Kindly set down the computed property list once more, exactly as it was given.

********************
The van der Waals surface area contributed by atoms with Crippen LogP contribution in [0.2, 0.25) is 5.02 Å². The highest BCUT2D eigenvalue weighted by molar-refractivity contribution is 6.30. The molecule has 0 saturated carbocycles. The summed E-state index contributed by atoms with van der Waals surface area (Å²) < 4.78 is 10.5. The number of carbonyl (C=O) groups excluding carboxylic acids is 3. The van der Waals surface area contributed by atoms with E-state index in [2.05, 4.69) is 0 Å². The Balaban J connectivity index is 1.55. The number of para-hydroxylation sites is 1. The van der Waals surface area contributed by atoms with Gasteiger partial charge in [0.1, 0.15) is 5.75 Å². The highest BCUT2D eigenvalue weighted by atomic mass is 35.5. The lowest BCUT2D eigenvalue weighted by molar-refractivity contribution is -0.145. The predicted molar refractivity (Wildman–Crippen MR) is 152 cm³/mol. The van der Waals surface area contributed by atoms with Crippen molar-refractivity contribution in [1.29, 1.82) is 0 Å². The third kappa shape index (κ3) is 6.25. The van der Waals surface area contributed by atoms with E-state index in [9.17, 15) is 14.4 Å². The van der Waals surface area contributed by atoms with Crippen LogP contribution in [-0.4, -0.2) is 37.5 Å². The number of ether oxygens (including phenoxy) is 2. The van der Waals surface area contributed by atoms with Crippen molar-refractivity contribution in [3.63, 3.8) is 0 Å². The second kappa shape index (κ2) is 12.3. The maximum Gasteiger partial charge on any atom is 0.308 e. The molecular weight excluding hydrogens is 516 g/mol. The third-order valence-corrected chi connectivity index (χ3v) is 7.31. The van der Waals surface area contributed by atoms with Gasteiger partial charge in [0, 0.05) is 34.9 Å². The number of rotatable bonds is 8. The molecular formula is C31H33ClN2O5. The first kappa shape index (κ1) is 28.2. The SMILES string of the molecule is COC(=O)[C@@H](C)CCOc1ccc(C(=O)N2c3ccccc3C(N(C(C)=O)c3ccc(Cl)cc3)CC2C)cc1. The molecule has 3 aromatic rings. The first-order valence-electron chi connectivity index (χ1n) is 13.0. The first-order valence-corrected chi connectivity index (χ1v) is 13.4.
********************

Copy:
The van der Waals surface area contributed by atoms with Crippen LogP contribution in [0.2, 0.25) is 5.02 Å². The highest BCUT2D eigenvalue weighted by molar-refractivity contribution is 6.30. The molecule has 0 saturated carbocycles. The summed E-state index contributed by atoms with van der Waals surface area (Å²) < 4.78 is 10.5. The number of carbonyl (C=O) groups excluding carboxylic acids is 3. The van der Waals surface area contributed by atoms with E-state index in [2.05, 4.69) is 0 Å². The Balaban J connectivity index is 1.55. The number of para-hydroxylation sites is 1. The van der Waals surface area contributed by atoms with Gasteiger partial charge in [0.1, 0.15) is 5.75 Å². The highest BCUT2D eigenvalue weighted by atomic mass is 35.5. The lowest BCUT2D eigenvalue weighted by molar-refractivity contribution is -0.145. The predicted molar refractivity (Wildman–Crippen MR) is 152 cm³/mol. The van der Waals surface area contributed by atoms with Crippen molar-refractivity contribution in [1.29, 1.82) is 0 Å². The third kappa shape index (κ3) is 6.25. The van der Waals surface area contributed by atoms with E-state index in [9.17, 15) is 14.4 Å². The van der Waals surface area contributed by atoms with Crippen LogP contribution in [-0.4, -0.2) is 37.5 Å². The number of ether oxygens (including phenoxy) is 2. The van der Waals surface area contributed by atoms with Crippen molar-refractivity contribution in [3.63, 3.8) is 0 Å². The second kappa shape index (κ2) is 12.3. The maximum Gasteiger partial charge on any atom is 0.308 e. The molecular weight excluding hydrogens is 516 g/mol. The third-order valence-corrected chi connectivity index (χ3v) is 7.31. The van der Waals surface area contributed by atoms with Gasteiger partial charge in [0, 0.05) is 34.9 Å². The number of rotatable bonds is 8. The molecular formula is C31H33ClN2O5. The first kappa shape index (κ1) is 28.2. The SMILES string of the molecule is COC(=O)[C@@H](C)CCOc1ccc(C(=O)N2c3ccccc3C(N(C(C)=O)c3ccc(Cl)cc3)CC2C)cc1. The molecule has 3 aromatic rings. The first-order valence-electron chi connectivity index (χ1n) is 13.0. The first-order valence-corrected chi connectivity index (χ1v) is 13.4.